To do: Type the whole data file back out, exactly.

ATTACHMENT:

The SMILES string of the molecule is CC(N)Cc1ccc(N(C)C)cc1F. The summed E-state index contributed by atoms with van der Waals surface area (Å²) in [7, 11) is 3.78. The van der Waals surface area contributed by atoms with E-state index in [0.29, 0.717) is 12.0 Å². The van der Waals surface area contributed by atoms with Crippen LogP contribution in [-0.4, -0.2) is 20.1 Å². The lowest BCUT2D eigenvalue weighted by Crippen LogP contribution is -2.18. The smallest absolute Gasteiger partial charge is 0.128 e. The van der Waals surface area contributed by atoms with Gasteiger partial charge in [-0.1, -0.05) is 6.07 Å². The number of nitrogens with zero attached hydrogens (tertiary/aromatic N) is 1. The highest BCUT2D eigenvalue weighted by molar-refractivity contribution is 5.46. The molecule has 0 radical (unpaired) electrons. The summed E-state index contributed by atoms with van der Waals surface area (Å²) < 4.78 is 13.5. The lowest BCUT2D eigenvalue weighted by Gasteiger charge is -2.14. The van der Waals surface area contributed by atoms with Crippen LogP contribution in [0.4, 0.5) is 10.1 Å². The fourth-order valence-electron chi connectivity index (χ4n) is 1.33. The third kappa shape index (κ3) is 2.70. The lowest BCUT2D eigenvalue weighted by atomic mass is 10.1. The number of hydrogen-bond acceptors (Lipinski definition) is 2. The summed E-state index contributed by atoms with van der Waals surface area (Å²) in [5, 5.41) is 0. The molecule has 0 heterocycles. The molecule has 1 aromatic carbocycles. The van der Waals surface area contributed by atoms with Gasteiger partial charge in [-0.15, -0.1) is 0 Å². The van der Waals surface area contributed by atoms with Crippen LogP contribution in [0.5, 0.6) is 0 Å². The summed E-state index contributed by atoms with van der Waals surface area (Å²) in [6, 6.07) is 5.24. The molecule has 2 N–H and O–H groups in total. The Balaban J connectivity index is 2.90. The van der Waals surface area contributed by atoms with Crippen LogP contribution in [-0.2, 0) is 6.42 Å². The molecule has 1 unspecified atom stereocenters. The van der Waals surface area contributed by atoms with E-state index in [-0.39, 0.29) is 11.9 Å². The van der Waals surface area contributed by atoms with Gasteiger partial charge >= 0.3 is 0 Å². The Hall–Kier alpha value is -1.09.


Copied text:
The SMILES string of the molecule is CC(N)Cc1ccc(N(C)C)cc1F. The summed E-state index contributed by atoms with van der Waals surface area (Å²) in [7, 11) is 3.78. The van der Waals surface area contributed by atoms with E-state index in [0.29, 0.717) is 12.0 Å². The van der Waals surface area contributed by atoms with Crippen LogP contribution in [-0.4, -0.2) is 20.1 Å². The lowest BCUT2D eigenvalue weighted by Crippen LogP contribution is -2.18. The smallest absolute Gasteiger partial charge is 0.128 e. The van der Waals surface area contributed by atoms with Gasteiger partial charge in [-0.1, -0.05) is 6.07 Å². The number of nitrogens with zero attached hydrogens (tertiary/aromatic N) is 1. The highest BCUT2D eigenvalue weighted by molar-refractivity contribution is 5.46. The molecule has 0 radical (unpaired) electrons. The summed E-state index contributed by atoms with van der Waals surface area (Å²) < 4.78 is 13.5. The lowest BCUT2D eigenvalue weighted by Gasteiger charge is -2.14. The van der Waals surface area contributed by atoms with Crippen LogP contribution in [0.4, 0.5) is 10.1 Å². The fourth-order valence-electron chi connectivity index (χ4n) is 1.33. The third kappa shape index (κ3) is 2.70. The lowest BCUT2D eigenvalue weighted by atomic mass is 10.1. The number of hydrogen-bond acceptors (Lipinski definition) is 2. The summed E-state index contributed by atoms with van der Waals surface area (Å²) in [5, 5.41) is 0. The molecule has 0 heterocycles. The molecule has 1 aromatic carbocycles. The van der Waals surface area contributed by atoms with Gasteiger partial charge in [-0.15, -0.1) is 0 Å². The van der Waals surface area contributed by atoms with Crippen LogP contribution in [0.5, 0.6) is 0 Å². The summed E-state index contributed by atoms with van der Waals surface area (Å²) in [6, 6.07) is 5.24. The molecule has 2 N–H and O–H groups in total. The Balaban J connectivity index is 2.90. The van der Waals surface area contributed by atoms with Crippen LogP contribution in [-0.2, 0) is 6.42 Å². The molecule has 1 unspecified atom stereocenters. The van der Waals surface area contributed by atoms with E-state index in [-0.39, 0.29) is 11.9 Å². The van der Waals surface area contributed by atoms with Gasteiger partial charge >= 0.3 is 0 Å². The Hall–Kier alpha value is -1.09.